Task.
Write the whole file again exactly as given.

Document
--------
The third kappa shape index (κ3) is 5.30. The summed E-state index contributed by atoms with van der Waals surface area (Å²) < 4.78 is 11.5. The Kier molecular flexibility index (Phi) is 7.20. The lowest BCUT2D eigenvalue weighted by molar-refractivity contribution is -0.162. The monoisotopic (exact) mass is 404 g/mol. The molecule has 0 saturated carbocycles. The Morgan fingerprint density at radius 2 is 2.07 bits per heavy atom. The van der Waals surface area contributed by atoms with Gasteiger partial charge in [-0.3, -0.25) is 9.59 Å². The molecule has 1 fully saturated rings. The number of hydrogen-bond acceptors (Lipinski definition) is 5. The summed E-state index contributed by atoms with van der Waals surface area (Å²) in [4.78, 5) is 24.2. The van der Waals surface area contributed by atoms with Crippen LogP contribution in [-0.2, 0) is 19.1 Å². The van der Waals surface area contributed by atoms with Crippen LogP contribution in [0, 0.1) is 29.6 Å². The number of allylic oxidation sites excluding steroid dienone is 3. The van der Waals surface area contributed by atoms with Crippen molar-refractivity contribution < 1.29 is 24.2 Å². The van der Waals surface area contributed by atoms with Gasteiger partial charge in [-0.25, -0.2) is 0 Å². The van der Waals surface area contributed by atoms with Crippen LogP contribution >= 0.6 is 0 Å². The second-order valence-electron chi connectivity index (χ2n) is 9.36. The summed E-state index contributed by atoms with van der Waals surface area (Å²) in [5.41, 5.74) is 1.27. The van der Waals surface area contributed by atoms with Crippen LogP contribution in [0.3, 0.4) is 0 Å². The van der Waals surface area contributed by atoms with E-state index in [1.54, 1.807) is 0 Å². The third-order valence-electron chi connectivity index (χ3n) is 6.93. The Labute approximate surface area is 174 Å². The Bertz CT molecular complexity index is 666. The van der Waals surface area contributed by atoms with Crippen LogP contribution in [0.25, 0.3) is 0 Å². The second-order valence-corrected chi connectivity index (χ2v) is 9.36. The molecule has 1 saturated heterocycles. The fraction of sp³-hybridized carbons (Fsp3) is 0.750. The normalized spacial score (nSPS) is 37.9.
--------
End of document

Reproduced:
The third kappa shape index (κ3) is 5.30. The summed E-state index contributed by atoms with van der Waals surface area (Å²) < 4.78 is 11.5. The Kier molecular flexibility index (Phi) is 7.20. The lowest BCUT2D eigenvalue weighted by molar-refractivity contribution is -0.162. The monoisotopic (exact) mass is 404 g/mol. The molecule has 0 saturated carbocycles. The Morgan fingerprint density at radius 2 is 2.07 bits per heavy atom. The van der Waals surface area contributed by atoms with Gasteiger partial charge in [-0.3, -0.25) is 9.59 Å². The molecule has 1 fully saturated rings. The number of hydrogen-bond acceptors (Lipinski definition) is 5. The summed E-state index contributed by atoms with van der Waals surface area (Å²) in [4.78, 5) is 24.2. The van der Waals surface area contributed by atoms with Crippen LogP contribution in [-0.2, 0) is 19.1 Å². The van der Waals surface area contributed by atoms with Crippen LogP contribution in [0, 0.1) is 29.6 Å². The number of allylic oxidation sites excluding steroid dienone is 3. The van der Waals surface area contributed by atoms with Crippen molar-refractivity contribution < 1.29 is 24.2 Å². The van der Waals surface area contributed by atoms with Gasteiger partial charge in [-0.25, -0.2) is 0 Å². The van der Waals surface area contributed by atoms with Crippen LogP contribution >= 0.6 is 0 Å². The second-order valence-electron chi connectivity index (χ2n) is 9.36. The summed E-state index contributed by atoms with van der Waals surface area (Å²) in [5.41, 5.74) is 1.27. The van der Waals surface area contributed by atoms with Crippen LogP contribution in [0.3, 0.4) is 0 Å². The van der Waals surface area contributed by atoms with E-state index in [1.54, 1.807) is 0 Å². The third-order valence-electron chi connectivity index (χ3n) is 6.93. The Labute approximate surface area is 174 Å². The Bertz CT molecular complexity index is 666. The van der Waals surface area contributed by atoms with Crippen LogP contribution in [0.25, 0.3) is 0 Å². The second-order valence-corrected chi connectivity index (χ2v) is 9.36. The molecule has 1 saturated heterocycles. The fraction of sp³-hybridized carbons (Fsp3) is 0.750. The normalized spacial score (nSPS) is 37.9.